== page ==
Python: Analysing EMG signals – Part 2

In the previous lesson, we simulated data of two EMG ‘bursts’ during a muscle contraction. The data are shown in Figure 1.


Figure 1: Simulated EMG data from 2 muscle contractions

 emg1-fig2

 

 

The code to generate Figure 1 and the explanations are as follows:

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import numpy as np
import matplotlib.pyplot as plt
%matplotlib inline

# simulate EMG signal
burst1 = np.random.uniform(-1, 1, size=1000) + 0.08
burst2 = np.random.uniform(-1, 1, size=1000) + 0.08
quiet = np.random.uniform(-0.05, 0.05, size=500) + 0.08
emg = np.concatenate([quiet, burst1, quiet, burst2, quiet])
time = np.array([i/1000 for i in range(0, len(emg), 1)]) # sampling rate 1000 Hz

# plot EMG signal
fig = plt.figure()
plt.plot(time, emg)
plt.xlabel('Time (sec)')
plt.ylabel('EMG (a.u.)')
fig_name = 'fig2.png'
fig.set_size_inches(w=11,h=7)
fig.savefig(fig_name)

Lines 1-3. Import libraries. Use %matplotlib inline if working in an IPython or Jupyter notebook, or in a qtconsole (QuickTime toolkit console).

Lines 6-7. Get 1000 random samples from a uniform distribution of values between -1 and 1. (In a uniform probability distribution, any value within the interval specified has equal probability of being drawn.) To each of these values, add an offset value of 0.08. Perform these procedures to generate EMG data of muscle contractions burst1 and burst2.

Line 8. To generate EMG data for resting muscle in quiet, get 500 random samples from a uniform distribution of values between -0.05 and 0.05. To each value, add an offset of 0.08.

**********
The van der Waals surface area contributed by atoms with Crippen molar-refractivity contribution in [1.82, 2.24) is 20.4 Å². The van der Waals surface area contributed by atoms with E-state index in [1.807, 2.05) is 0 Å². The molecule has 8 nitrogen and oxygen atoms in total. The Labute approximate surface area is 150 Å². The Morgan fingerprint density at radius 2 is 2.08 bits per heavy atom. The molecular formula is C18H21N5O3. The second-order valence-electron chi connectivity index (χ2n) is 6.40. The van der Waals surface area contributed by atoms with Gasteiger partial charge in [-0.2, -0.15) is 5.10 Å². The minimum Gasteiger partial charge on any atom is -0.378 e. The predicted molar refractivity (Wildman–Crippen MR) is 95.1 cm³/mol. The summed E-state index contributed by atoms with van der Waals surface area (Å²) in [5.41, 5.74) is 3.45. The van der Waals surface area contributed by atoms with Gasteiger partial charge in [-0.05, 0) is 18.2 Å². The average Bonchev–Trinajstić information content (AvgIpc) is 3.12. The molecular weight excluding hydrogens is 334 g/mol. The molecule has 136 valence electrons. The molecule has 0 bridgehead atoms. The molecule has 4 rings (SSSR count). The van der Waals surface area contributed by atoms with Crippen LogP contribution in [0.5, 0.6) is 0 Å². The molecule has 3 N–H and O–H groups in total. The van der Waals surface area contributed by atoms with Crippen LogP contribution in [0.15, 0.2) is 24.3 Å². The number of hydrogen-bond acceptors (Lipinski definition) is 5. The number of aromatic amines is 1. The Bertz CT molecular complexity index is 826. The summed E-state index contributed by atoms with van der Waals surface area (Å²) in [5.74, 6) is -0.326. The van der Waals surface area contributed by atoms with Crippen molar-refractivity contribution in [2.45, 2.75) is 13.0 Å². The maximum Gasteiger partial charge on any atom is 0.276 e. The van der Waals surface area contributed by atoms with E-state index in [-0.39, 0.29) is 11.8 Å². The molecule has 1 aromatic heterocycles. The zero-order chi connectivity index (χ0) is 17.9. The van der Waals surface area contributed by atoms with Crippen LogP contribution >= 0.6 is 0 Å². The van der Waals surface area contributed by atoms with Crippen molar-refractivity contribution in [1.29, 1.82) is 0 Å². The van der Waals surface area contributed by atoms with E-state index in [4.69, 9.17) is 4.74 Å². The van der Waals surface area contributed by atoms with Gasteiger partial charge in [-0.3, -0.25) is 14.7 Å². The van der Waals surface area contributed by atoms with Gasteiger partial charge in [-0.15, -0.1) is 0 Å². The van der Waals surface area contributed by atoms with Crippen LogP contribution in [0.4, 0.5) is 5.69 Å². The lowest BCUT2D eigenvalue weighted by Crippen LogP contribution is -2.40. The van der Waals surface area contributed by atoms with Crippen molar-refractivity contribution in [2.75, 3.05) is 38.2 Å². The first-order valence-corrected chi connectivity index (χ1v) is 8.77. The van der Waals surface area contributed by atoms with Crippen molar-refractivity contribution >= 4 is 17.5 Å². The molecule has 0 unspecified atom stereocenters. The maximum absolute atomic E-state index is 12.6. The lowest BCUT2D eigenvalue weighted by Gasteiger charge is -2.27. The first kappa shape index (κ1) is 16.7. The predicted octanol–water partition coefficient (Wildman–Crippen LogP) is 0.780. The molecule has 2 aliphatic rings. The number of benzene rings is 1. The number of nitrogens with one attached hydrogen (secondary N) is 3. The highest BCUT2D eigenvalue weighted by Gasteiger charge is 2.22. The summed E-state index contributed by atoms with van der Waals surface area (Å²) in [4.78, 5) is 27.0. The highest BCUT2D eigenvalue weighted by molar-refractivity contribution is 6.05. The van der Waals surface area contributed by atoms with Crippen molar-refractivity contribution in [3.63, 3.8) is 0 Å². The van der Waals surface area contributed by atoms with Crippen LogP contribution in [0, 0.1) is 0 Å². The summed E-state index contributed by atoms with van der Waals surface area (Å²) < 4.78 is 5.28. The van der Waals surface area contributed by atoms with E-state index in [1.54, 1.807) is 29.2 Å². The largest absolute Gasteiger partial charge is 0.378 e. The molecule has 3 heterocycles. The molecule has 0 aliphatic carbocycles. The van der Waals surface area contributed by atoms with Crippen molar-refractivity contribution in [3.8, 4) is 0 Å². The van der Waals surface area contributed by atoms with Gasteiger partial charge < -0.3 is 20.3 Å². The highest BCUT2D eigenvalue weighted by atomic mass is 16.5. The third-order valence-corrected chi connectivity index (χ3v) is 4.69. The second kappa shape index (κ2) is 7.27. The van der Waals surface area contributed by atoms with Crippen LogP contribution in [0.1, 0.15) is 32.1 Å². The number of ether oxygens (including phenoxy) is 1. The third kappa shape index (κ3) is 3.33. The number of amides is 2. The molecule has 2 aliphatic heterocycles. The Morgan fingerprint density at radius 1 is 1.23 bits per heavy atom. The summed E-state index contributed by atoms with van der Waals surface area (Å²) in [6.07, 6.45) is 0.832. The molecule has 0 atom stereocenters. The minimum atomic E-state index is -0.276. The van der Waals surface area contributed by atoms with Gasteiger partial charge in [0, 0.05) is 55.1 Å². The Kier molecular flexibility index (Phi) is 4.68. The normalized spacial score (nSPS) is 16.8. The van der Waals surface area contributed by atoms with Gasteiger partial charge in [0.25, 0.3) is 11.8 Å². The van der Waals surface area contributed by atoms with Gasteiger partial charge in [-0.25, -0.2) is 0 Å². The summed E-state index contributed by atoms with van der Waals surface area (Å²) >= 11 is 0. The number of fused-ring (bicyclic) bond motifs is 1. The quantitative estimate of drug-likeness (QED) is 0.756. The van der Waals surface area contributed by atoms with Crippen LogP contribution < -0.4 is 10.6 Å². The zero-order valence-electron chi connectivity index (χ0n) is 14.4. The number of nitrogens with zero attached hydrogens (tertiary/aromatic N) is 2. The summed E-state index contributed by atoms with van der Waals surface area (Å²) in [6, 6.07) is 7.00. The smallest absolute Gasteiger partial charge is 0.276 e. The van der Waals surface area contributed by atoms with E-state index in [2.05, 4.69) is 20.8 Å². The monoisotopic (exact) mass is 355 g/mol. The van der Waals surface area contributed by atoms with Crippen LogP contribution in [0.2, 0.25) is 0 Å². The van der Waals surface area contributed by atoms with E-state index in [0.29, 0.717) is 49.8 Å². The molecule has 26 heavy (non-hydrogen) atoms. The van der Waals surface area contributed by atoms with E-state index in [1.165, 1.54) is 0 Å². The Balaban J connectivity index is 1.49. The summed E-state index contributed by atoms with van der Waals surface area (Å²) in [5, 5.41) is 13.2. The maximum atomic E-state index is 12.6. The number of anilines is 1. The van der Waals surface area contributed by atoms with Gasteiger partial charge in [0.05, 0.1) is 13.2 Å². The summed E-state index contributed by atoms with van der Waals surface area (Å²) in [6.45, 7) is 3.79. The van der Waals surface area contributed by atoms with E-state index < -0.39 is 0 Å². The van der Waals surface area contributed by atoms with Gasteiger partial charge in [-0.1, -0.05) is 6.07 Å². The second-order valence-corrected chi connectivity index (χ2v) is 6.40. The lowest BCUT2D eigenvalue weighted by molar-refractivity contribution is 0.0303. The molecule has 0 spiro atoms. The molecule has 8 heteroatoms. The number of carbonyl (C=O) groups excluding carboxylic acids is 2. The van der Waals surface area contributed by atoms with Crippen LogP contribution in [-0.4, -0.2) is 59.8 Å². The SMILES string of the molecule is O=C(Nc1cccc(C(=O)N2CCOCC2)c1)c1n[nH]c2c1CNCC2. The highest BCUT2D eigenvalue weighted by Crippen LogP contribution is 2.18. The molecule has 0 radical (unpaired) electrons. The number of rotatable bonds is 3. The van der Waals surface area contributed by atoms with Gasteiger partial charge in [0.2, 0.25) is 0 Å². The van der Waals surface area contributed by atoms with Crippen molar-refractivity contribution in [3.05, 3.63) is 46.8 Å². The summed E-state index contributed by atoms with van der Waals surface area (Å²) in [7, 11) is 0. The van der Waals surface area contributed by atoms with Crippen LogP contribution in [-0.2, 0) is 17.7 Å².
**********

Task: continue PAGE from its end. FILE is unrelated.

Line 9. Join (concatenate) the simulated EMG data for quiet and burst periods, and assign these values to the variable emg.

Line 10. Create a time variable to indicate that EMG data were sampled at 1000 Hz (ie. 1000 times per second): using a for loop within a list comprehension, generate a list of integer values ranging from 0 to the length of the variable emg, increasing by steps of 1. Take each value in the list and divide it by 1000. Then convert the list of values into a numpy array.

Lines 13-19. Create a figure object called fig so we can refer to the whole figure later. Plot time and emg data, label the x and y axes. Name the figure, set its size and save it.

List comprehensions. Python has a neat syntax functionality called list comprehensions to create a list in one line of code. To write a list comprehension, write an expression and a for loop within square brackets [ ]. In the example above, the expression is i/1000. The list comprehension here is equivalent to:

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time = []
    for i in range(0, len(emg), 1):
        i = i/1000
        time.append(i)
    np.array(time)

What are some of the problems with our simulated EMG signal?

  1. Baseline EMG values have an offset from zero. This could be due to experimental limitations. An offset in the baseline means that EMG values during contraction also have an offset.
  2. Baseline EMG values are noisy. That is, even when muscles were relaxed, we could not experimentally prevent nonsense signals from being recorded.
  3. The EMG potential difference swings from negative to positive values. This means if we wanted to calculate an average or mean EMG at present, the negative and positive values will cancel out!

In the next lesson we will discuss how some of these problems can be solved using techniques to process EMG data.

Reference

Konrad P (2006) The ABC of EMG – A practical introduction to kinesiological electromyography. Noraxon USA Inc.

 

5 comments

  • Hi Joanna, yep, you are right, now everything its clear now your code works perfect, was the python version, I didn’t check that.

    Thanks.

    from __future__ import division #only for Python 2.7